Fussing over fees has smaller payoffs as some fund's expenses draw nearer to zero.
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By Ben Johnson, CFA | 04-14-17 | 06:00 AM | Email Article

A version of this article was published in the February 2017 issue of Morningstar ETFInvestor. Download a complimentary copy of ETFInvestor here

Ben Johnson, CFA, is director of global ETF research for Morningstar and editor of Morningstar ETFInvestor, a monthly newsletter.

In early February,  Charles Schwab launched the latest volley in a years-long fee war among providers of low-cost exchange-traded funds and index mutual funds. As of March 1, a number of existing Schwab index mutual funds slashed their fees. In cases where the funds have an ETF counter­part, the two are now priced identically.

Keen observers will note that this is in line with how Vanguard has priced its Admiral and ETF share classes for those funds that have both. But unlike the Admiral share class of Vanguard’s index funds, which have a $10,000 minimum investment requirement, the newly repriced Schwab index funds will have no investment minimums. These fee reductions make many of Schwab’s index funds the low-cost leaders among those share classes that are available to individual investors.

There is no arguing that fee cuts are good for investors. Every penny that stays out of a fund sponsor’s pocket and continues to compound over time is probably a penny worth fighting for. In the case of a few of the affected funds, the savings are more measurable. For example,  Schwab 1000 Index saw its fee slashed to 0.05% from 0.29%. That’s an immediate annual savings of $24 on a $10,000 investment. In most cases, the savings are less material--especially when comparison shopping across different providers. For example, the fee differential between  Schwab S&P 500 Index and the Admiral shares of  Vanguard 500 Index is 0.02% a year, or $2 on a $10,000 investment.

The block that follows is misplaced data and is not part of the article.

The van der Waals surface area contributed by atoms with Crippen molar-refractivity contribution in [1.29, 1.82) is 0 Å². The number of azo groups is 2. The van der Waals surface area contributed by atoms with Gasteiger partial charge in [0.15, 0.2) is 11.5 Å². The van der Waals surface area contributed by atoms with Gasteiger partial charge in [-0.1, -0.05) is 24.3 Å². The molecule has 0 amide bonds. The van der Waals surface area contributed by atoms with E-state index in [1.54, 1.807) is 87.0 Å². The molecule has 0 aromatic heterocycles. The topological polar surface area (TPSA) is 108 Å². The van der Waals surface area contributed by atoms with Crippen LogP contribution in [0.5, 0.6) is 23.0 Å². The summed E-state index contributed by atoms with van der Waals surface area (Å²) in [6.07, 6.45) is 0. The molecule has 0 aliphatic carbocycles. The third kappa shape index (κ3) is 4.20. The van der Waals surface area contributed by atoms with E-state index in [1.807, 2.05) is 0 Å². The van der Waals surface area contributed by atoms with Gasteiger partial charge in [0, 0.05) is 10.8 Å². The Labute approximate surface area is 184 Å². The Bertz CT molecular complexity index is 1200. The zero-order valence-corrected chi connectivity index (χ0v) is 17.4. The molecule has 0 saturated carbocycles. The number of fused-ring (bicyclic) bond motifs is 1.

While some might be tempted to save a few bucks with Chuck, it is important to understand that doing so could be hazardous to your wealth. As an example, I did some back-of-the-envelope math to assess the costs and cost savings of a hypothetical switch. First, I assumed that I had invested $10,000 in Vanguard 500 Index five years ago and liquidated the position on Dec. 31, 2016. If this transaction were to occur in a taxable account, this would result in a capital gains tax bill of approximately $1,400. I assume that I then reinvested the proceeds in Schwab S&P 500 Index (which, for the sake of simplicity, I project to grow at 5% per year in perpetuity). In this scenario, it would take nearly 60 years for the 2 basis points in annual fee savings to offset the self-inflicted tax bill I incurred by switching between funds. Note that this also ignores any other costs that might be incurred in making these transactions. The conclusion? For investors in taxable accounts, it pays to think long and hard about being penny-wise.

Existing shareholders in these funds are clear winners in the fee war. But as this race to the bottom nears its inevitable ending (free beta), these investors’ savings will increasingly be measured in dollars and cents. In my mind, these latest exchanges will likely do more to move the needle for fund firms and brokerages like Schwab. In many settings, these low-cost building blocks are simply loss leaders, a cheap gallon of milk meant to entice consumers into the store in hopes that they’ll grab some Cheetos and a pack of gum before they get to the counter. In other cases, they are also the raw materials of proprietary models such as Schwab Intelligent Portfolios.

 

 

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